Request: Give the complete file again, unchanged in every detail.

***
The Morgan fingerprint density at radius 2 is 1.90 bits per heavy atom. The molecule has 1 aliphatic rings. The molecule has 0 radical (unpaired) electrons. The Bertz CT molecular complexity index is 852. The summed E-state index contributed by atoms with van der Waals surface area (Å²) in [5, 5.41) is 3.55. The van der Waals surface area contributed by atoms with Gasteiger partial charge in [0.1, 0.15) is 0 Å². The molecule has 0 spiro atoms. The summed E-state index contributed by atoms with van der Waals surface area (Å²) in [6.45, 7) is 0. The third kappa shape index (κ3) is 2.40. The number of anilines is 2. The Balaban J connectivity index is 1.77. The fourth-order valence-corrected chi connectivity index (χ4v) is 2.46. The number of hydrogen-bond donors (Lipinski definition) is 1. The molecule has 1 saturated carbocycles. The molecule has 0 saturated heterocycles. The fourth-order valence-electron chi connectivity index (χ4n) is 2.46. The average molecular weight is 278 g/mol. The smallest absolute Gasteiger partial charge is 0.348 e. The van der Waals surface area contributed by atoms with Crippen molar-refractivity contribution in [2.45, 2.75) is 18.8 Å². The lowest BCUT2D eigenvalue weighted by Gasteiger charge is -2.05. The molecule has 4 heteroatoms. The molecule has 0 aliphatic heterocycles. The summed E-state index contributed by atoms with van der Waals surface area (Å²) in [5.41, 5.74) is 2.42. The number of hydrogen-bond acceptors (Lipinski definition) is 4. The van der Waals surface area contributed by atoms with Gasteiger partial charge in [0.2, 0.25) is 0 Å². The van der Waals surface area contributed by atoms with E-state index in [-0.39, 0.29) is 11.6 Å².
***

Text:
The Morgan fingerprint density at radius 2 is 1.90 bits per heavy atom. The molecule has 1 aliphatic rings. The molecule has 0 radical (unpaired) electrons. The Bertz CT molecular complexity index is 852. The summed E-state index contributed by atoms with van der Waals surface area (Å²) in [5, 5.41) is 3.55. The van der Waals surface area contributed by atoms with Gasteiger partial charge in [0.1, 0.15) is 0 Å². The molecule has 0 spiro atoms. The summed E-state index contributed by atoms with van der Waals surface area (Å²) in [6.45, 7) is 0. The third kappa shape index (κ3) is 2.40. The number of anilines is 2. The Balaban J connectivity index is 1.77. The fourth-order valence-corrected chi connectivity index (χ4v) is 2.46. The number of hydrogen-bond donors (Lipinski definition) is 1. The molecule has 1 saturated carbocycles. The molecule has 0 saturated heterocycles. The fourth-order valence-electron chi connectivity index (χ4n) is 2.46. The average molecular weight is 278 g/mol. The smallest absolute Gasteiger partial charge is 0.348 e. The van der Waals surface area contributed by atoms with Crippen molar-refractivity contribution in [2.45, 2.75) is 18.8 Å². The lowest BCUT2D eigenvalue weighted by Gasteiger charge is -2.05. The molecule has 4 heteroatoms. The molecule has 0 aliphatic heterocycles. The summed E-state index contributed by atoms with van der Waals surface area (Å²) in [5.41, 5.74) is 2.42. The number of hydrogen-bond acceptors (Lipinski definition) is 4. The van der Waals surface area contributed by atoms with Gasteiger partial charge in [0.2, 0.25) is 0 Å². The van der Waals surface area contributed by atoms with E-state index in [-0.39, 0.29) is 11.6 Å².